Sometimes it’s better to travel than arrive and this could be the case come results season for the listed construction firms. Over the past couple of months, relatively upbeat trading updates have been met with relief, rather than euphoria.

There were no big surprises in the trading statements we have seen, but construction firms don’t always see an immediate hit when the economy takes a turn for the worst. Sales and profits at the biggest firms are likely to show some growth for the year but it’s the outlook statement, accompanying the results, which will give the best indication of the next six or 12 months.

Order book levels will be a big area of interest, as these give a clear guide as to the level of work in the next few years. Just what has been the impact of the hiatus in awarding public sector work? Exactly how long will it be before the private sector recovery really kicks in? Will new contract wins offset the work nearing completion? These questions need answering in order to give investors a good idea of what future profits will be.

The share prices of several of the biggest listed firms have bounced ahead of the forthcoming results, which should provide the answers to these questions. Interserve, Balfour Beatty and Galliford Try have been by far the best performers since the start of December, when share prices started their increase.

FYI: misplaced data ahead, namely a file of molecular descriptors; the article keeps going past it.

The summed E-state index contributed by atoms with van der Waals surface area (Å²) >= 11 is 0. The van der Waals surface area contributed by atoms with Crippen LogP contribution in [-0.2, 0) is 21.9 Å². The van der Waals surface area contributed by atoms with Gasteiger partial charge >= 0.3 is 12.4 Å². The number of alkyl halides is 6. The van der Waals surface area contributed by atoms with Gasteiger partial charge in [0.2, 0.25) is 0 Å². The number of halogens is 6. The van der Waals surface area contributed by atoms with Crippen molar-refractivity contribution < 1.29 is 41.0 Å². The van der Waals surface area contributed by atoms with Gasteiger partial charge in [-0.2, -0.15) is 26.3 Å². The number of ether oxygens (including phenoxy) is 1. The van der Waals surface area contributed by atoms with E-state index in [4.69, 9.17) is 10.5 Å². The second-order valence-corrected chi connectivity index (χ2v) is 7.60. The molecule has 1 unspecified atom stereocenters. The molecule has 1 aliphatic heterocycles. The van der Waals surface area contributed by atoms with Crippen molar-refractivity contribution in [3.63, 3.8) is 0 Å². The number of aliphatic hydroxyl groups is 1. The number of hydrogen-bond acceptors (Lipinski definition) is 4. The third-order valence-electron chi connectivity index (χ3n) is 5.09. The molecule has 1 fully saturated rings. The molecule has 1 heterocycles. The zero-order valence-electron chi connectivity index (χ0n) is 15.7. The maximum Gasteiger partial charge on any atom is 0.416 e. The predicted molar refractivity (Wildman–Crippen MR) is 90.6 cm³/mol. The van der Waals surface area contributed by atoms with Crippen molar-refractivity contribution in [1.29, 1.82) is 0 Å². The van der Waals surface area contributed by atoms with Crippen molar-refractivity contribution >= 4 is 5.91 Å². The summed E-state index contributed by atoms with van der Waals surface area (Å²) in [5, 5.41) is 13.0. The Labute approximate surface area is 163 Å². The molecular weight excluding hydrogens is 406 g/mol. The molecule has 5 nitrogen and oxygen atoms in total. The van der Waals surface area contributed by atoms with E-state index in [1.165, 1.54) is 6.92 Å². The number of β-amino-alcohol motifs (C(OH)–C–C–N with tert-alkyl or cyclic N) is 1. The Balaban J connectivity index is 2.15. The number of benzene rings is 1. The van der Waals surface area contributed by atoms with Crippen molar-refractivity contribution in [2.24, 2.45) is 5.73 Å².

However, when annual results are released later this month and in early March, some of these gains may be erased. It could be a good time to take profits if you were lucky enough to buy at the bottom.

Only Kier, of the biggest firms, has underperformed the FTSE All Share Index, which increased by 8.2% since December.

Full year results are expected on the following dates: Morgan Sindall, 22 February; Galliford Try, 23 February; Kier, 24 February; Carillion, 2 March; Balfour Beatty, 3 March and Interserve, 9 March.